# Completely-reducible matrix group

A matrix group $G$ over an arbitrary fixed field $K$, all elements of which may be reduced by simultaneous conjugation by some matrix over $K$ to block-diagonal form, i.e. to the form $$ X = \left( \begin{array}{cccc} d_1(X) & 0 & \ldots & 0 \\ 0 & d_2(X) & \ldots & 0 \\ \vdots & \vdots & \ddots & \vdots \\ 0 & 0 & \ldots & d_m(X) \end{array} \right) $$ where $d_i(X)$, $i=1,\ldots,m$, are square matrices, the remaining places being filled by zeros, and each block $d_i(G)$ is an irreducible matrix group. In the language of transformations, a group $G$ of linear transformations of a finite-dimensional vector space $V$ over a field $K$ is said to be completely reducible if any one of the following equivalent conditions is met: 1) Any subspace of $V$ which is $G$-invariant has a $G$-invariant direct complement (cf. Invariant subspace); 2) $V$ is decomposable into the direct sum of minimal $G$-invariant subspaces; or 3) $V$ is generated by the minimal $G$-invariant subspaces. Every finite matrix group $G$ over a field $K$ whose characteristic does not divide the order of $G$ is completely reducible. Every normal subgroup of a completely-reducible matrix group is itself completely reducible.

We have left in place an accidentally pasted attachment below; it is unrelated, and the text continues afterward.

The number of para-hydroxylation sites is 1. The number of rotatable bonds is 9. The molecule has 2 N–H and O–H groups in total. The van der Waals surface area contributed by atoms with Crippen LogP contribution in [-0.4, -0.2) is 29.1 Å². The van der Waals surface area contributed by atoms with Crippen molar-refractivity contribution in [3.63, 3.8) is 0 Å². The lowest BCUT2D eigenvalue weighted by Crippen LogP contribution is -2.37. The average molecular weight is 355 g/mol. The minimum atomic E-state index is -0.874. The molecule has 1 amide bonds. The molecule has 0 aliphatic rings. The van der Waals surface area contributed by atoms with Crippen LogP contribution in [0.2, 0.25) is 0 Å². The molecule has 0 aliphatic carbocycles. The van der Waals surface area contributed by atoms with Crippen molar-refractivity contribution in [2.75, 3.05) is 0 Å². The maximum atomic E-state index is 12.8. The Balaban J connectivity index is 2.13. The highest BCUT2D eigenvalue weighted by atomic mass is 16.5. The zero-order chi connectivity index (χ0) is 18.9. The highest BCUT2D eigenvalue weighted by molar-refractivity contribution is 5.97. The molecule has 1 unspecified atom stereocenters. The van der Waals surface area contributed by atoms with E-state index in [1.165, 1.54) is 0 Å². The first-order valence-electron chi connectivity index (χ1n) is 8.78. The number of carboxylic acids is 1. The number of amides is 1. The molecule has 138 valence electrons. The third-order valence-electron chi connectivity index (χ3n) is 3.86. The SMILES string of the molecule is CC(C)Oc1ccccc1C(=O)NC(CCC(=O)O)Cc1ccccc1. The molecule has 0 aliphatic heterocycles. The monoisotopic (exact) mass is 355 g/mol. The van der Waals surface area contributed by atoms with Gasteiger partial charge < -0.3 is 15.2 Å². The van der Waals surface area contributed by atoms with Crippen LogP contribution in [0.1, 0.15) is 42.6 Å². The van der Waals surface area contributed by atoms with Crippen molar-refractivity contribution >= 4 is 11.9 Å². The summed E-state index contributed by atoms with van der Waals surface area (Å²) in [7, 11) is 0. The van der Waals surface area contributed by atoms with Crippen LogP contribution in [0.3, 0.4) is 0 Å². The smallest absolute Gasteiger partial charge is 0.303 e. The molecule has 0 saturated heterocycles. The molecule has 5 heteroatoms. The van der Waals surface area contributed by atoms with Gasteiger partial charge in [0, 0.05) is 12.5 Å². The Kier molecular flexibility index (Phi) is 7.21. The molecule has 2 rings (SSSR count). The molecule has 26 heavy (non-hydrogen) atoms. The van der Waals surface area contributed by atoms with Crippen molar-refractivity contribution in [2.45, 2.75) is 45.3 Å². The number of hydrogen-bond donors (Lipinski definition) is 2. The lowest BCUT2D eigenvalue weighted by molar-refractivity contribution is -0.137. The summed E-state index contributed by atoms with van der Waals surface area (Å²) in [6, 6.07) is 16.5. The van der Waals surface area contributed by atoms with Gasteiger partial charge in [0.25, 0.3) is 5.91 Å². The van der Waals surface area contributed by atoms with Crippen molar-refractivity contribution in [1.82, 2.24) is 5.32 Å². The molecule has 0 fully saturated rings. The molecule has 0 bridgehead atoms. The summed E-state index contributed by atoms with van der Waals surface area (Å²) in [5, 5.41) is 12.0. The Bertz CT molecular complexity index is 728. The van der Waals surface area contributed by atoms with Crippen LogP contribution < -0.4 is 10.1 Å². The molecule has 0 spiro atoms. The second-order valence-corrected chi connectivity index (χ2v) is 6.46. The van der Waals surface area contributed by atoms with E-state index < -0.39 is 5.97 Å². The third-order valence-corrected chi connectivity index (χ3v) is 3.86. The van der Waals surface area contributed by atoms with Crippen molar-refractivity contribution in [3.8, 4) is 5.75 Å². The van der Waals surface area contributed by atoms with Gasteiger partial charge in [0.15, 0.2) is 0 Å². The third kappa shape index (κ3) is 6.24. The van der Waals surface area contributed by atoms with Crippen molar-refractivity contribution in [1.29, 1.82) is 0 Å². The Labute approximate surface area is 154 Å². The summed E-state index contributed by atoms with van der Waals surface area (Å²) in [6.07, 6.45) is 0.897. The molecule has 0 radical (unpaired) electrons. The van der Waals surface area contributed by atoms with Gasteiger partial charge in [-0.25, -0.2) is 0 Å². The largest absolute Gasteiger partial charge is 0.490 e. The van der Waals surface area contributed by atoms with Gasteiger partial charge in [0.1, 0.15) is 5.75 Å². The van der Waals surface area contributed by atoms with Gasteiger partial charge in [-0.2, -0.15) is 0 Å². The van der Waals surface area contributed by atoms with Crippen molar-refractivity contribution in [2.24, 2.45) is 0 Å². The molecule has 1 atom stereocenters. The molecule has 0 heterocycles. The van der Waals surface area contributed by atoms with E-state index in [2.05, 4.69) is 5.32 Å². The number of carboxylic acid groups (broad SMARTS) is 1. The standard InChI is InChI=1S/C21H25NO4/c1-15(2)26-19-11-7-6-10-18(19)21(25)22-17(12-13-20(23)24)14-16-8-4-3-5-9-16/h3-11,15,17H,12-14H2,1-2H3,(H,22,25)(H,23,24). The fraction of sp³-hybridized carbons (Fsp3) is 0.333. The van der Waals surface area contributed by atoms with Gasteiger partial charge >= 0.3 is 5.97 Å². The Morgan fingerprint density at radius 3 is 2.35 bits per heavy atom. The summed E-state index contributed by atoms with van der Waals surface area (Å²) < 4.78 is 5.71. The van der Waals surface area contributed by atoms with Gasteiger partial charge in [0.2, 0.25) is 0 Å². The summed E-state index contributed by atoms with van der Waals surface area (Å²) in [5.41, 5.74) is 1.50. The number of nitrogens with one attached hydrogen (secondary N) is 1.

#### References

[1] | Yu.I. Merzlyakov, "Rational groups" , Moscow (1987) (In Russian) |

[2] | M. Hall, "Group theory" , Macmillan (1959) |

#### Comments

A vector space $V$ over $K$ with a completely reducible matrix group $G$ acting is a completely-reducible module for the group ring $K[G]$.

#### References

[a1] | W. Feit, "The representation theory of finite groups" , North-Holland (1982) |

[a2] | C.W. Curtis, I. Reiner, "Representation theory of finite groups and associative algebras" , Interscience (1962) |

**How to Cite This Entry:**

Completely-reducible matrix group.

*Encyclopedia of Mathematics.*URL: http://encyclopediaofmath.org/index.php?title=Completely-reducible_matrix_group&oldid=38569